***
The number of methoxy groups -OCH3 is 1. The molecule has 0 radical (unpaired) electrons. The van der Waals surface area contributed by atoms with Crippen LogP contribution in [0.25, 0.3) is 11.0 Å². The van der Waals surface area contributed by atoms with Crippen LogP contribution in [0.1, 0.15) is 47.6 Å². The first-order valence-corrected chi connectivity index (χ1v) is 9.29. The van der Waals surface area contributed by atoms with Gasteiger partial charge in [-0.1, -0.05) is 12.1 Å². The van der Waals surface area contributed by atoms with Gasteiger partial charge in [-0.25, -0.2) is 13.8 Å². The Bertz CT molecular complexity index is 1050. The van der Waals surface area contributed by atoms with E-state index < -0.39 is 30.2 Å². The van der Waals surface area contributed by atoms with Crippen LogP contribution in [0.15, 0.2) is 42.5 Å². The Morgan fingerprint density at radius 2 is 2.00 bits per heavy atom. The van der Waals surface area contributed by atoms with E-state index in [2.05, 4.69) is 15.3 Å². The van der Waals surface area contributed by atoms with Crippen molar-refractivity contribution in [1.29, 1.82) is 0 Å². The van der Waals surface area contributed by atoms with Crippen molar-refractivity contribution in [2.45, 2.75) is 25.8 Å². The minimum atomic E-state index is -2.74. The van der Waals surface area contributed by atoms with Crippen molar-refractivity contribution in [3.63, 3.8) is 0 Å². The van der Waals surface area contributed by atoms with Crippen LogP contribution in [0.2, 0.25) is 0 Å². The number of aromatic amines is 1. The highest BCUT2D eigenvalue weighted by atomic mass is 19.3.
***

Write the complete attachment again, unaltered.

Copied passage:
The number of methoxy groups -OCH3 is 1. The molecule has 0 radical (unpaired) electrons. The van der Waals surface area contributed by atoms with Crippen LogP contribution in [0.25, 0.3) is 11.0 Å². The van der Waals surface area contributed by atoms with Crippen LogP contribution in [0.1, 0.15) is 47.6 Å². The first-order valence-corrected chi connectivity index (χ1v) is 9.29. The van der Waals surface area contributed by atoms with Gasteiger partial charge in [-0.1, -0.05) is 12.1 Å². The van der Waals surface area contributed by atoms with Gasteiger partial charge in [-0.25, -0.2) is 13.8 Å². The Bertz CT molecular complexity index is 1050. The van der Waals surface area contributed by atoms with E-state index < -0.39 is 30.2 Å². The van der Waals surface area contributed by atoms with Crippen LogP contribution in [0.15, 0.2) is 42.5 Å². The Morgan fingerprint density at radius 2 is 2.00 bits per heavy atom. The van der Waals surface area contributed by atoms with E-state index in [2.05, 4.69) is 15.3 Å². The van der Waals surface area contributed by atoms with Crippen molar-refractivity contribution in [1.29, 1.82) is 0 Å². The van der Waals surface area contributed by atoms with Crippen molar-refractivity contribution in [2.45, 2.75) is 25.8 Å². The minimum atomic E-state index is -2.74. The van der Waals surface area contributed by atoms with Crippen molar-refractivity contribution in [3.63, 3.8) is 0 Å². The van der Waals surface area contributed by atoms with Crippen LogP contribution in [0.2, 0.25) is 0 Å². The number of aromatic amines is 1. The highest BCUT2D eigenvalue weighted by atomic mass is 19.3.